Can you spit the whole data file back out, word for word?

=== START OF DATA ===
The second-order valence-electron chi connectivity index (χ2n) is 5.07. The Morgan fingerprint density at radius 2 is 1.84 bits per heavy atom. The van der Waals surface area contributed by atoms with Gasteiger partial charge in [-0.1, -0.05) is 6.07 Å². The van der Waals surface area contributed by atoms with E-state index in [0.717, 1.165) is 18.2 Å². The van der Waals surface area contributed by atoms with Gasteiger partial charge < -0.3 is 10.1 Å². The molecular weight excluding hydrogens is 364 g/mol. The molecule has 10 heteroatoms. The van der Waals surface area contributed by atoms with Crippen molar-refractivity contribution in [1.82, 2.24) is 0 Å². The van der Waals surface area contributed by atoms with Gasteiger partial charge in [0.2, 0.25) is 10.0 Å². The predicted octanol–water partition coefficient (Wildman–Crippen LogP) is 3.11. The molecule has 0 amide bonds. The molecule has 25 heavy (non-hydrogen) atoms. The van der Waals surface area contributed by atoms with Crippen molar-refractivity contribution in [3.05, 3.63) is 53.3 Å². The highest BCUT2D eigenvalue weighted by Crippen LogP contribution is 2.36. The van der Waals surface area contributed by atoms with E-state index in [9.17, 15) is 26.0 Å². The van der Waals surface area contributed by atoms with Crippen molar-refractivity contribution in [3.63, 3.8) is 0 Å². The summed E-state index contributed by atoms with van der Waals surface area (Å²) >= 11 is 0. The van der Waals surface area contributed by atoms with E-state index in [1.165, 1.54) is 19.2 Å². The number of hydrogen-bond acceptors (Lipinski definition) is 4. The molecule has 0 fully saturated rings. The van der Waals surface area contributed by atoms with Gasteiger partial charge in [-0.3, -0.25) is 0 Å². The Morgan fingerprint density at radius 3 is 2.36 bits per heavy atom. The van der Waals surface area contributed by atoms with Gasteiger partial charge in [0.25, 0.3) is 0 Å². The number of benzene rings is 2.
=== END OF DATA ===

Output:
The second-order valence-electron chi connectivity index (χ2n) is 5.07. The Morgan fingerprint density at radius 2 is 1.84 bits per heavy atom. The van der Waals surface area contributed by atoms with Gasteiger partial charge in [-0.1, -0.05) is 6.07 Å². The van der Waals surface area contributed by atoms with E-state index in [0.717, 1.165) is 18.2 Å². The van der Waals surface area contributed by atoms with Gasteiger partial charge < -0.3 is 10.1 Å². The molecular weight excluding hydrogens is 364 g/mol. The molecule has 10 heteroatoms. The van der Waals surface area contributed by atoms with Crippen molar-refractivity contribution in [1.82, 2.24) is 0 Å². The van der Waals surface area contributed by atoms with Gasteiger partial charge in [0.2, 0.25) is 10.0 Å². The predicted octanol–water partition coefficient (Wildman–Crippen LogP) is 3.11. The molecule has 0 amide bonds. The molecule has 25 heavy (non-hydrogen) atoms. The van der Waals surface area contributed by atoms with Crippen molar-refractivity contribution in [3.05, 3.63) is 53.3 Å². The highest BCUT2D eigenvalue weighted by Crippen LogP contribution is 2.36. The van der Waals surface area contributed by atoms with E-state index in [9.17, 15) is 26.0 Å². The van der Waals surface area contributed by atoms with Crippen molar-refractivity contribution in [3.63, 3.8) is 0 Å². The summed E-state index contributed by atoms with van der Waals surface area (Å²) >= 11 is 0. The van der Waals surface area contributed by atoms with E-state index in [1.165, 1.54) is 19.2 Å². The number of hydrogen-bond acceptors (Lipinski definition) is 4. The molecule has 0 fully saturated rings. The van der Waals surface area contributed by atoms with Gasteiger partial charge in [-0.3, -0.25) is 0 Å². The Morgan fingerprint density at radius 3 is 2.36 bits per heavy atom. The van der Waals surface area contributed by atoms with Gasteiger partial charge in [0.25, 0.3) is 0 Å². The number of benzene rings is 2.